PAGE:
UCF was returning a loaded team for the 2013 season that included future NFL players Blake Bortles, Storm Johnson, Breshad Perriman, Clayton Geathers, Jacoby Glen and a rarely used cornerback named Shaquill Griffin.
On April 22, 2013 UCF received the news regarding its appeal. The Knights proved the doubters wrong and won the appeal. UCF would be bowl eligible for the 2013 season. In its release, the NCAA stated the following:
"...the football postseason ban is excessive such that it constitutes an abuse of discretion."
Now, with a chance to play in a major bowl game, UCF had to go out and win the American on the field.
After opening the season with wins against Akron and at FIU, UCF went to Penn State and won 34-31. They lost two weeks later against Steve Spurrier's 12th ranked South Carolina team 28-25. UCF would not lose again.
The Knights won eight straight conference games, including the come-from-behind win at 8th ranked Louisville and quarterback Teddy Bridgewater. There was the goal line stop against Houston, the JJ Worton ESPY winning catch at Temple, the late game interception to beat USF and the road win in icy Dallas against SMU that secured the outright title and a trip to the Fiesta Bowl to face Baylor.
The Fiesta Bowl was a defining moment for UCF. The biggest stage for the program and a win over an offense that most experts thought was unstoppable. The brand of UCF football had arrived. The Knights finished 10th in the final polls and the gamble paid off. The appeal was a risk worth taking and the reward was priceless.
That victory for UCF changed the image of its program. It cemented UCF as the team to beat in their new league and truly kickstarted their brand.
The 2014 team tied for a conference title with the famous Hail Mary play at East Carolina and UCF went 9-4. Things began to unravel for O'Leary in 2015 and UCF went winless and he was dismissed after eight games.
But despite the 0-11 season, then new athletic director Danny White had something to sell when he went looking for a new coach. Does Scott Frost come to Orlando if UCF didn't succeed in 2013 and 2014? Maybe, but Frost told me in 2016 how big the Fiesta Bowl win was because it proved UCF could have a season like that but it also opened recruiting doors to players in Florida who never used to look at UCF and helped his pitch to convince recruits to not leave the state but stay home and be part of something.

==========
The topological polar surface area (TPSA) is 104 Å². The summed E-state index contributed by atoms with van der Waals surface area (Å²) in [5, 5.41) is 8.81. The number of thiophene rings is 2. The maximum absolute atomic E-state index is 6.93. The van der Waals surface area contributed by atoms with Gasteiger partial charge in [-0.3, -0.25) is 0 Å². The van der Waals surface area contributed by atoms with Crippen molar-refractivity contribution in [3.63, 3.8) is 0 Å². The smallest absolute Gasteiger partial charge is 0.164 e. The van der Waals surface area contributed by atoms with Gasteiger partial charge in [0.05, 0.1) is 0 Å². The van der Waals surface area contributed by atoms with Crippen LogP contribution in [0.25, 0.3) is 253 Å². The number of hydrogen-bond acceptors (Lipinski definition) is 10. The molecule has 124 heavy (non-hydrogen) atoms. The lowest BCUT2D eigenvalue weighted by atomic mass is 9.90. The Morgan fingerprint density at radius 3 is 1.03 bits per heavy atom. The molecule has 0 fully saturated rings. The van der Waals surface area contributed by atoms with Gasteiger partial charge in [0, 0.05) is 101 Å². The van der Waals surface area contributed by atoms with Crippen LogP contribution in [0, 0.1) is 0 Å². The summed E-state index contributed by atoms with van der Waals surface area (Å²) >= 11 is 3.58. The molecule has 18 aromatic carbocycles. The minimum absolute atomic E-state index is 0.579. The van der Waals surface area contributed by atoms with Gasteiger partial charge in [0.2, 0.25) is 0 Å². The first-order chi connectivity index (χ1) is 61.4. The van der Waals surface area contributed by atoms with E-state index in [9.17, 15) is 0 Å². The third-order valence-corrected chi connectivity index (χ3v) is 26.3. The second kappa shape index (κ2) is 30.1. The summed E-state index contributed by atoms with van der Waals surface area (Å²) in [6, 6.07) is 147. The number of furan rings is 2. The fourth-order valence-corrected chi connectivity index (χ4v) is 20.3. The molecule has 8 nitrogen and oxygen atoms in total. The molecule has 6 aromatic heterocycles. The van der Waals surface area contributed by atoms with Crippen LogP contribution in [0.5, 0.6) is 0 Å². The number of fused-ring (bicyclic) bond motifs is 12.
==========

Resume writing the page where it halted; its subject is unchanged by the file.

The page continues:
Frost's two year run only added to UCF's brand with the undefeated season in 2017 and Josh Heupel parlayed the momentum into another New Year's game and a return trip to the Fiesta Bowl in the 2018 season.
No one knows that UCF would not have had success if the team failed to get to the Fiesta Bowl that 2013 season or lost the bowl ban appeal, but no one can argue that season and that bowl was a pinnacle moment in the program's history. The 2017 season kicked off a run that saw UCF go 41-8 over a four-year period and positioned the program to be an attractive choice when the Big XII decided to expand after Oklahoma and Texas announced plans to move the SEC. Would UCF have gotten an invite if the program went 25-24 over that stretch? Maybe, but it would have been more about the enrollment, TV market and hope of its ability to compete. The 41 wins made the choice a lot easier.
When George O'Leary took over in 2004, UCF was in the MAC and many thought the geographical map never made sense for UCF. The school needed a home to compete for bowls and fill a schedule. Less than two decades later UCF went from the MAC to Conference USA to the American to the Big XII and a league that may end up as the third best in the country.
O'Leary remains a huge UCF fan. He likes Gus Malzahn and thinks the program is in good hands and will be competitive when it enters its new conference. Both O'Leary and Malzahn came to UCF with a vision and a plan of where to take UCF. Malzahn is in year two of the mission. O'Leary spent 12 years at UCF. He won 81 games during his time, but maybe his biggest win that impacted the program the most, was the choice to challenge a bowl ban and maybe it was a Hail Mary like gamble that paid off and gave UCF a chance to be Power worthy...
Final note: Blake Bortles was UCF's second leading rusher in that bowl game. Bortles ran for 93 yards and a touchdown in the game.